Telltale’s Batman kicked off with a promising, but so-so, pilot and goes home with a triumphant bang. City of Light combines dramatic storytelling with an increased focus on gameplay to conclude Bruce Wayne’s struggle on an overall high note.
The final episode impresses right out of the gate by presenting two vastly different opening chapters (determined by the player’s final choice in Guardian of Gotham). Both introductions kick things off in high gear with tense conversations and high-octane action. I also enjoyed seeing how the effects of the previous episode’s ending ripple throughout City of Light. These differences chiefly affect Batman’s tech and provide worthwhile differences in gameplay, including a neat little costume makeover midway through. After playing every chapter in the series twice, City of Light’s playthroughs feel the most unique from one another.
Villain arcs wrap up in satisfying, if bittersweet, fashion. It feels liberating to finally knock off adversaries after being pressed under their thumbs for so long. I especially enjoyed the dark revelation to Catwoman’s story, which manages to surprise even a wised-up fan like myself. Lady Arkham, however, left me wanting a bit more in terms of development. Although City of Light illuminates her shadowy origin in a chilling segment, key questions I’ve been pondering in regards to her rise to power remain shrouded in mystery and feel like plot holes. On a positive front, Telltale succeeds at hammering the idea that she’s ultimately a disturbing, twisted reflection of the type of person Bruce Wayne could have potentially become. In a tale centered on Bruce’s identity crisis – both as a Wayne and under the cowl– Lady Arkham stacks up as an appropriate foil. Her climatic encounter with the Bat ends in spectacular fashion as well.
Witnessing the strained bond between Alfred and Batman has been a highlight throughout the series and comes to an emotional head. Their relationship has been severely tested; Alfred blames his lack of honesty regarding the Wayne family’s sinister past for causing many of Bruce’s current woes. He’s not completely wrong, but I always did my best to mend that crumbling bridge. That love endures nerve-wracking trials in the third act that, while ultimately leading to the same outcome regardless of making a pivotal choice, leads to one of the series’ more touching scenes.
Speaking of choices, do yours matter in the end? Yes and no. In traditional Telltale fashion, the story wraps up largely the same with notable differences peppered about to highlight your decision-making. However, City of Light’s final decision, as well as an ominous favor promised to a certain character, are seemingly poised to pay off in a potential second season. If a sequel comes to pass – and I expect/hope it will – I don’t mind Telltale leaving these enticing threads dangling as they’ve already got me itching to see more from this universe. If not, then they’ve left some large narrative holes, to say the least.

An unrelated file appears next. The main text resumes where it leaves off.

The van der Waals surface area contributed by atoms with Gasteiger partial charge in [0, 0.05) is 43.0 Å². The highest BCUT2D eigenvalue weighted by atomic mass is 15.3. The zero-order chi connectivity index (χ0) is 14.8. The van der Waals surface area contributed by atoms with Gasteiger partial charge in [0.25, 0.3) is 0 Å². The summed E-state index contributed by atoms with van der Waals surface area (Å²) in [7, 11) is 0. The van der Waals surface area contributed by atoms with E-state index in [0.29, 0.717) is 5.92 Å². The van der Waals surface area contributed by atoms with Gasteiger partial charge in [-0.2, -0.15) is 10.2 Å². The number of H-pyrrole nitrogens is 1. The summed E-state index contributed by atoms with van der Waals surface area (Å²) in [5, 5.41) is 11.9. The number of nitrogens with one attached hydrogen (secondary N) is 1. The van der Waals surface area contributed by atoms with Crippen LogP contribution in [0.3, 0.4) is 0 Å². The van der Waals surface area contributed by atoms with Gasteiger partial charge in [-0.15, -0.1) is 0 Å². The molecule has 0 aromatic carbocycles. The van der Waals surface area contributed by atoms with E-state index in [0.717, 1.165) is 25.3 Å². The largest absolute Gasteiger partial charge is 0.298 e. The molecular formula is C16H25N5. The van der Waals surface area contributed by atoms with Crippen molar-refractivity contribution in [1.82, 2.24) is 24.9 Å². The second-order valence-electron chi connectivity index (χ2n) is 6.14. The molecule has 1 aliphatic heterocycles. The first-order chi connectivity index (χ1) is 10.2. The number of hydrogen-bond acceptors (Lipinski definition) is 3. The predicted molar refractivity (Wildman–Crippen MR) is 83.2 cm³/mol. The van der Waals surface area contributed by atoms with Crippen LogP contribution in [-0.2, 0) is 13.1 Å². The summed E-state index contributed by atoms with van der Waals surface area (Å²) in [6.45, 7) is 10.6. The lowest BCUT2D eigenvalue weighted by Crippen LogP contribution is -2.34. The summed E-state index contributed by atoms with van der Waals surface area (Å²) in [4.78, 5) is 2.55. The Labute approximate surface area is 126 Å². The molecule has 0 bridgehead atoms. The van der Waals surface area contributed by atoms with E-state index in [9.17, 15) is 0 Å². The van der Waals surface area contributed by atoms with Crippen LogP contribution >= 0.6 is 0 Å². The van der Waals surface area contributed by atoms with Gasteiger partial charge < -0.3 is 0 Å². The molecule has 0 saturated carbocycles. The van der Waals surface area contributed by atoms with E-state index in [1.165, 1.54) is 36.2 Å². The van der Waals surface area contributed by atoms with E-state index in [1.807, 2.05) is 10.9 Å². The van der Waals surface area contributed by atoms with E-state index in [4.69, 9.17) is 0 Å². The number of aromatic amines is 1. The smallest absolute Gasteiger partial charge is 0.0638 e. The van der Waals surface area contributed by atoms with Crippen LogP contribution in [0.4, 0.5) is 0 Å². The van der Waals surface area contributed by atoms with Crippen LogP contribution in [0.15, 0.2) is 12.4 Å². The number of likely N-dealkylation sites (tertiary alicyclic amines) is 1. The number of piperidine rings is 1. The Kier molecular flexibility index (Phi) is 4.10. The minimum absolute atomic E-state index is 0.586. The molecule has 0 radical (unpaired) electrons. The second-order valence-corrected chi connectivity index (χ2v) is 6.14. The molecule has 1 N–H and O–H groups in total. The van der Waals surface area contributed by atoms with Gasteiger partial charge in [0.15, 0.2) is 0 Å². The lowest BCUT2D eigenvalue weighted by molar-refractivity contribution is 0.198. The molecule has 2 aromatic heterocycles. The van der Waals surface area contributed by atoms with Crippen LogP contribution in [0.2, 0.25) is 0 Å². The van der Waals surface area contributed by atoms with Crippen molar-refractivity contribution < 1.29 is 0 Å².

A lack of engaging gameplay hindered previous entries in the series. That’s not the case in episode five. City of Light showcases everything Telltale’s Batman has to offer with the most interactive sequences yet. The latest detective puzzles require increased deductive effort making them more fun to unravel. Even a fresh (albeit simple) spin on the concept appears when Batman must locate a missing ally. Unlike certain previous gameplay activities, nothing here feels uninspired or tacked on. Fast-paced and frequently occurring fight sequences entertain more so than in any other episode.
Frustratingly, enduring technical flaws occasionally mar the fun. A stuttering frame rate and hard crashes to the home screen make the experience feel like it’s held together by bat guano at times. One especially bizarre (and humorous) bug caused an NPC to become invisible save for his floating eyes and teeth, sucking much of the gravity from an otherwise violent combat segment.
Technical flaws and a strange, underwhelming final scene aside, City of Light closes the book on Telltale’s captivating Batman saga in good form. A wonderful balance of high drama and interactive thrills kept me glued to the screen in a way that hadn’t happened since the stellar Children of Arkham. It’s been a lot of fun watching Telltale successfully shake-up Batman’s mythos while simultaneously making a Bruce Wayne-focused experience genuinely enjoyable. City of Light is a fine conclusion that inspires hope for a sequel.
Batman: Episode 5 was reviewed on PlayStation 4 and is available for Xbox One, PC, PlayStation 3, Xbox 360, iOS, and Android